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5.1: Introduction

  • Page ID
    217490
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    Overview for Instructors (“Why Do People Fall for Fake News?”)

    The essay “Why Do People Fall for Fake News?” by Gordon Pennycook and David Rand can be found on The New York Times website.

    This article presents two possible theories as to why people fall for fake news. Although the writers argue in favor of one theory, it is balanced, respectful, and fair. It touches on bias, rationalization, and cognitive laziness. Students relate to the topic easily and see themselves in the examples. It would pair nicely with the article, “Misinformation and Biases Affect Social Media…” The article Includes outside research and the authors’ own research. It also links to a lengthy, scholarly article.

    The following instructional activities, assignments, and documents are included for this reading. They are explained in the chart below and can be found in the module.

    Course Activities, Assignments, and Documents Goals Addressed
    Analyzing and Answering Questions with Multiple Parts: A power point and activity to help the students annotate and analyze the directions for assignments (will need to be adapted to the directions/assignments for this particular module.)

    How to Analyze a Writing Prompt and create a Strong Thesis Statement activity (will need to be adapted to the directions/assignments for this particular module.)

    Understanding the Relationship between the Assignment and the Rubric (will need to be adapted to the directions/assignments for this particular module.)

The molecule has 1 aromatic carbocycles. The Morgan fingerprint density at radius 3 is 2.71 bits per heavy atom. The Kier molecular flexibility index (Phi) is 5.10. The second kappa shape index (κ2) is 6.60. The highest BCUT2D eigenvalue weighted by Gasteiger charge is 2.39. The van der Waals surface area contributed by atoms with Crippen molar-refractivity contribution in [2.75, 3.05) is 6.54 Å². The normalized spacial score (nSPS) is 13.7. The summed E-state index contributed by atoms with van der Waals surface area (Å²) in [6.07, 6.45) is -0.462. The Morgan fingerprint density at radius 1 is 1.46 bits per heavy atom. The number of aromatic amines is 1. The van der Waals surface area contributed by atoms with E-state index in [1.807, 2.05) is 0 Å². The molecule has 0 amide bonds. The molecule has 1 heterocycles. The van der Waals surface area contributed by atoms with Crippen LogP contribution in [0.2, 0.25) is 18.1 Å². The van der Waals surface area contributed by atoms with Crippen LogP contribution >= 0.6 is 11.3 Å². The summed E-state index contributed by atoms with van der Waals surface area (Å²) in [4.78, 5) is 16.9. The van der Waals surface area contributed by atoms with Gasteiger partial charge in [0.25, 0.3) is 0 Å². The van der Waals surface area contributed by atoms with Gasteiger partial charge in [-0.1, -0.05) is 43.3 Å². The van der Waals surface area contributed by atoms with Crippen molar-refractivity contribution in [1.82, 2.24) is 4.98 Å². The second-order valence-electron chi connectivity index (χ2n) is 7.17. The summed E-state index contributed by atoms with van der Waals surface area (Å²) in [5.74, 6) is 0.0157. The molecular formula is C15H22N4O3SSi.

GOAL 1: Understanding Academic Writing Assignments
    Vocabulary Preview: A list of challenging words and phrases from the text is identified so that students can build knowledge of vocabulary before reading the article.

    Reading Process Activity: This activity guides students through the reading process – previewing the article, actively reading and annotating the text, and reflecting on the meaning of the text and the reading process. Emphasis is placed on using the title and students’ background knowledge and experience with the content to predict ideas in the text.

    Summary and Response Activity: This activity provides a set of guided questions to develop a summary and reading response to the article. An example is provided to help with developing a response, as well as providing suggestions to start the writing process.

    GOAL 2: Read and understand college-level texts
    Passive Voice and Modal Verbs: noticing and error correction activities

    Recognizing hedging language to express a point of view

    Subject-verb agreement error correction activity

    Finding Independent Clauses activity asks students to locate independent clauses in complex sentences from the article. They are then asked to consider how the dependent clauses and phrases relate to and create meaning for the independent clause.

    Using Noun Clauses to state position activity

    Analyzing text for Present Perfect activity asks students to find present perfect, simple present, and present continuous verbs and discuss the author’s choice.

    GOAL 3: Develop Sophisticated Grammatical Structures
    Vocabulary Preview: A list of challenging words and phrases from the text is identified so that students can build knowledge of vocabulary before reading the article.

    Identifying Special Vocabulary in Argumentative Writing points out and defines specialized vocabulary in paragraphs 1-6 and asks students to complete the exercise for the rest of the article.

    GOAL 4: Develop Fluency with Academic Vocabulary
    Finding Claims and Support in Argumentative Writing explains the purpose of academic argument and asks students to match claims with evidence and evaluate the evidence’s relevance to the claim.

    Distinguishing between properly documented and plagiarized outside sources: Students will evaluate whether the content taken from the article has been used appropriately when documented in a sample student paper.

    GOAL 5: Strategies for Using Evidence in Academic Writing

    5.1: Introduction is shared under a not declared license and was authored, remixed, and/or curated by LibreTexts.

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